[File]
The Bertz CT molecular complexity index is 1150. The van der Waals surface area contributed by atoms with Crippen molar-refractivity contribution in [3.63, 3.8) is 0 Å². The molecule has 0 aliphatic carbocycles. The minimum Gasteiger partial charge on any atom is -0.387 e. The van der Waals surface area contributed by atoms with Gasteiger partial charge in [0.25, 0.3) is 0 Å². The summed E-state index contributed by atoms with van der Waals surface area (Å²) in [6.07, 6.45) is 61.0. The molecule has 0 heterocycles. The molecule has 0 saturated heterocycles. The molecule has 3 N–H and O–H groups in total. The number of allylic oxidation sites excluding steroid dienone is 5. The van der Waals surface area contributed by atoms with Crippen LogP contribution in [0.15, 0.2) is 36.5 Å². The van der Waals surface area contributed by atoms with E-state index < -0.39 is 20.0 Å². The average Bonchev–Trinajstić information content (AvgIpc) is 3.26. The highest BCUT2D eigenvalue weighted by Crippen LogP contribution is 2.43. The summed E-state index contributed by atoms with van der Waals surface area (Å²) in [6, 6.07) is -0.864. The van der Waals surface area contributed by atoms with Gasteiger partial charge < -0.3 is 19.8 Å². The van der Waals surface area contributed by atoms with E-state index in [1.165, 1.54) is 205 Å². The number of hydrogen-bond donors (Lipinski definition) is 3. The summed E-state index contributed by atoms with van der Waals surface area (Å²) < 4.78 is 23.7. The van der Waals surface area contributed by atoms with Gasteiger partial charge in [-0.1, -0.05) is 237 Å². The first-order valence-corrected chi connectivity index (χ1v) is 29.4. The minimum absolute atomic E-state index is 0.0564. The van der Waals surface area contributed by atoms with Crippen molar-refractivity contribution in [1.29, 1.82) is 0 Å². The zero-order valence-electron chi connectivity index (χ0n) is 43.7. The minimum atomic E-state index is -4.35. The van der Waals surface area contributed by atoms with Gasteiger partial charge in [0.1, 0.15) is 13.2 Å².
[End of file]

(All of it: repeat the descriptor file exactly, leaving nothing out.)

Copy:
The Bertz CT molecular complexity index is 1150. The van der Waals surface area contributed by atoms with Crippen molar-refractivity contribution in [3.63, 3.8) is 0 Å². The molecule has 0 aliphatic carbocycles. The minimum Gasteiger partial charge on any atom is -0.387 e. The van der Waals surface area contributed by atoms with Gasteiger partial charge in [0.25, 0.3) is 0 Å². The summed E-state index contributed by atoms with van der Waals surface area (Å²) in [6.07, 6.45) is 61.0. The molecule has 0 heterocycles. The molecule has 0 saturated heterocycles. The molecule has 3 N–H and O–H groups in total. The number of allylic oxidation sites excluding steroid dienone is 5. The van der Waals surface area contributed by atoms with Crippen LogP contribution in [0.15, 0.2) is 36.5 Å². The van der Waals surface area contributed by atoms with E-state index < -0.39 is 20.0 Å². The average Bonchev–Trinajstić information content (AvgIpc) is 3.26. The highest BCUT2D eigenvalue weighted by Crippen LogP contribution is 2.43. The summed E-state index contributed by atoms with van der Waals surface area (Å²) in [6, 6.07) is -0.864. The van der Waals surface area contributed by atoms with Gasteiger partial charge < -0.3 is 19.8 Å². The van der Waals surface area contributed by atoms with E-state index in [1.165, 1.54) is 205 Å². The number of hydrogen-bond donors (Lipinski definition) is 3. The summed E-state index contributed by atoms with van der Waals surface area (Å²) < 4.78 is 23.7. The van der Waals surface area contributed by atoms with Gasteiger partial charge in [-0.1, -0.05) is 237 Å². The first-order valence-corrected chi connectivity index (χ1v) is 29.4. The minimum absolute atomic E-state index is 0.0564. The van der Waals surface area contributed by atoms with Crippen molar-refractivity contribution in [1.29, 1.82) is 0 Å². The zero-order valence-electron chi connectivity index (χ0n) is 43.7. The minimum atomic E-state index is -4.35. The van der Waals surface area contributed by atoms with Gasteiger partial charge in [0.1, 0.15) is 13.2 Å².